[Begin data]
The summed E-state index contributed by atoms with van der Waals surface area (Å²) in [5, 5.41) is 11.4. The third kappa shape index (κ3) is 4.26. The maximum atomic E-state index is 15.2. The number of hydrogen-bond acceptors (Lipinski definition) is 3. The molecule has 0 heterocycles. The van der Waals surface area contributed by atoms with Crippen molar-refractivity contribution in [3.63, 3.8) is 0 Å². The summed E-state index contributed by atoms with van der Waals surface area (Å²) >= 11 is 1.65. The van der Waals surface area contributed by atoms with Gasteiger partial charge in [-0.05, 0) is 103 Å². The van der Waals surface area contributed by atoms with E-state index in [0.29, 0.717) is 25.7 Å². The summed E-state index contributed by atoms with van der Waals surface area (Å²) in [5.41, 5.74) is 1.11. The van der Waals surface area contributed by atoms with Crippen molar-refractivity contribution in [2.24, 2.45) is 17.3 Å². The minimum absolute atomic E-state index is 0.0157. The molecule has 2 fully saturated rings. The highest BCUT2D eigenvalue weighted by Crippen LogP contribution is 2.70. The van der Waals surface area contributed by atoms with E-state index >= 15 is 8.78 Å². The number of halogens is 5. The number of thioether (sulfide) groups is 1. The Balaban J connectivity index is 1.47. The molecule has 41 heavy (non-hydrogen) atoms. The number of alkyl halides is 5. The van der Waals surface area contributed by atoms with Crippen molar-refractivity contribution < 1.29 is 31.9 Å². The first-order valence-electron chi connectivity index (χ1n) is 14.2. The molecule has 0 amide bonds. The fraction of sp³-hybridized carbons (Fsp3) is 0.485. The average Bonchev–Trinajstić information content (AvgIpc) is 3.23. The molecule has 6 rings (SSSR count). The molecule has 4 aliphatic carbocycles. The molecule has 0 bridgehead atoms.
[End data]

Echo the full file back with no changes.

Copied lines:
The summed E-state index contributed by atoms with van der Waals surface area (Å²) in [5, 5.41) is 11.4. The third kappa shape index (κ3) is 4.26. The maximum atomic E-state index is 15.2. The number of hydrogen-bond acceptors (Lipinski definition) is 3. The molecule has 0 heterocycles. The van der Waals surface area contributed by atoms with Crippen molar-refractivity contribution in [3.63, 3.8) is 0 Å². The summed E-state index contributed by atoms with van der Waals surface area (Å²) >= 11 is 1.65. The van der Waals surface area contributed by atoms with Gasteiger partial charge in [-0.05, 0) is 103 Å². The van der Waals surface area contributed by atoms with E-state index in [0.29, 0.717) is 25.7 Å². The summed E-state index contributed by atoms with van der Waals surface area (Å²) in [5.41, 5.74) is 1.11. The van der Waals surface area contributed by atoms with Crippen molar-refractivity contribution in [2.24, 2.45) is 17.3 Å². The minimum absolute atomic E-state index is 0.0157. The molecule has 2 fully saturated rings. The highest BCUT2D eigenvalue weighted by Crippen LogP contribution is 2.70. The van der Waals surface area contributed by atoms with E-state index >= 15 is 8.78 Å². The number of halogens is 5. The number of thioether (sulfide) groups is 1. The Balaban J connectivity index is 1.47. The molecule has 41 heavy (non-hydrogen) atoms. The number of alkyl halides is 5. The van der Waals surface area contributed by atoms with Crippen molar-refractivity contribution < 1.29 is 31.9 Å². The first-order valence-electron chi connectivity index (χ1n) is 14.2. The molecule has 0 amide bonds. The fraction of sp³-hybridized carbons (Fsp3) is 0.485. The average Bonchev–Trinajstić information content (AvgIpc) is 3.23. The molecule has 6 rings (SSSR count). The molecule has 4 aliphatic carbocycles. The molecule has 0 bridgehead atoms.